Interview: Beth Bombara

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“I found myself in a scary place,” recalls Americana songstress Beth Bombara of her unexpected and almost two-year battle with debilitating depression. The normally upbeat multi-instrumentalist and perennial side-woman, who had been touring in bands since she was 16 years old, woke up one day and was unable to function. “I haven’t struggled with depression my entire life—but, for multiple reasons stacked on top of each other, I woke up one day and couldn’t get out of bed,” she remembers. “I didn’t want to do the things I enjoyed doing anymore, I didn’t want to play music. It crept up on me; I felt paralyzed, and I was embarrassed to talk about it.”

Bombara credits her supportive partner in life and music, Kit Hamon, with inspiring her and cultivating the motivation to climb out of the mire. “He saw me through this struggle. He told me he was going to book me some studio time, and I hadn’t really written any songs, but he knows me, and knew that I’d get back to work if I had to be in the studio to record something,” she says. “It’s so important to me that he stood up and said, ‘I believe in you, I know you can do this.’” Bombara began to write again, and those songs culminated in her forthcoming album, Map & No Direction, set for release on March 4th.

Recorded in Portland, Oregon, the album features strong and poignant lyrics, and wistfully longing vocals—with all twangy rock n’ roll instrumentation provided by Bombara and Hamon. “A lot of my songs are inspired by certain events, but not necessarily story songs,” she explains. Album track “Sweet Time” is a vintage-inspired end-of-the-evening smoldering slow-dance about her husband, while “Lonely Few” acknowledges the social unrest and racial tension in her hometown of St. Louis. “There are groups of people who are cast aside and who society doesn’t view as important. It’s about the protests surrounding the Michael Brown shooting, and I wanted to write something to give a voice to the marginalized,” she reveals.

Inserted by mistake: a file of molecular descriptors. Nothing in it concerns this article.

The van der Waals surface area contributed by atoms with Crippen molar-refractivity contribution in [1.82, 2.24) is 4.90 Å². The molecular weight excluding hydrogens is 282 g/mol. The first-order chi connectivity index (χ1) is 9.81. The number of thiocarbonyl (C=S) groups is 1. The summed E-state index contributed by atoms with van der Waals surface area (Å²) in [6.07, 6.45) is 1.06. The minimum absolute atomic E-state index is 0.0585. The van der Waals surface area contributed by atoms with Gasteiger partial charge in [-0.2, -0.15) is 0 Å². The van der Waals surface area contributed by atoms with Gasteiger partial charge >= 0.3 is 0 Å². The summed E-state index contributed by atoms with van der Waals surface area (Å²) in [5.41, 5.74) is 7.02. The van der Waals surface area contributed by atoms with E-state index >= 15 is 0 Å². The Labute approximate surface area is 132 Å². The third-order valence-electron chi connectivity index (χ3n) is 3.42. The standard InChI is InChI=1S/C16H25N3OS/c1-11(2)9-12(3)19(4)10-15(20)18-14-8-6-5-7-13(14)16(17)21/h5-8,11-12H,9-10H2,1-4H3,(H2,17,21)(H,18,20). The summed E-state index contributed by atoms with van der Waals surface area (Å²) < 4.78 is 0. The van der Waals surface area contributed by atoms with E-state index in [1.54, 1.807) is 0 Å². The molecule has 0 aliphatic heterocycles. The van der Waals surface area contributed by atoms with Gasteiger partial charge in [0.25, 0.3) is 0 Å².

The album’s title track was the first song she wrote, and the one which helped her begin the ascent out of the darkness. “I feel like I’m still fighting it, but it hasn’t presented itself in such a debilitating way since then,” she says of her fight with depression. “I know a lot of creative people struggle with it, I feel like a lot of artists feel things on a deeper level. Being an artist is stressful too, there are a lot of unknowns, there are so many ups and downs, and you make yourself really vulnerable in every way.” This realization not only helped her process the situation, but has inspired her to pursue activism on a national level. “People who choose non-traditional job paths experience different hazards; I was able to speak with NPR and offer a different perspective about how the Affordable Care Act has affected musicians and artists, and try to advocate how important the musical community is, how why we need this, and how we have to figure out this health care issue,” she explains of one such hardship experienced by career artists.

Bombara is gearing up for a showcase performance at this year’s Folk Alliance International Conference in Kansas City, and has plans to perform in support of her brilliant new album.  “It was a neat thing, and an experimental approach,” she adds of the creative process. “We stretched ourselves, and I’m super happy with how it all turned out.”

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Susan Hubbard

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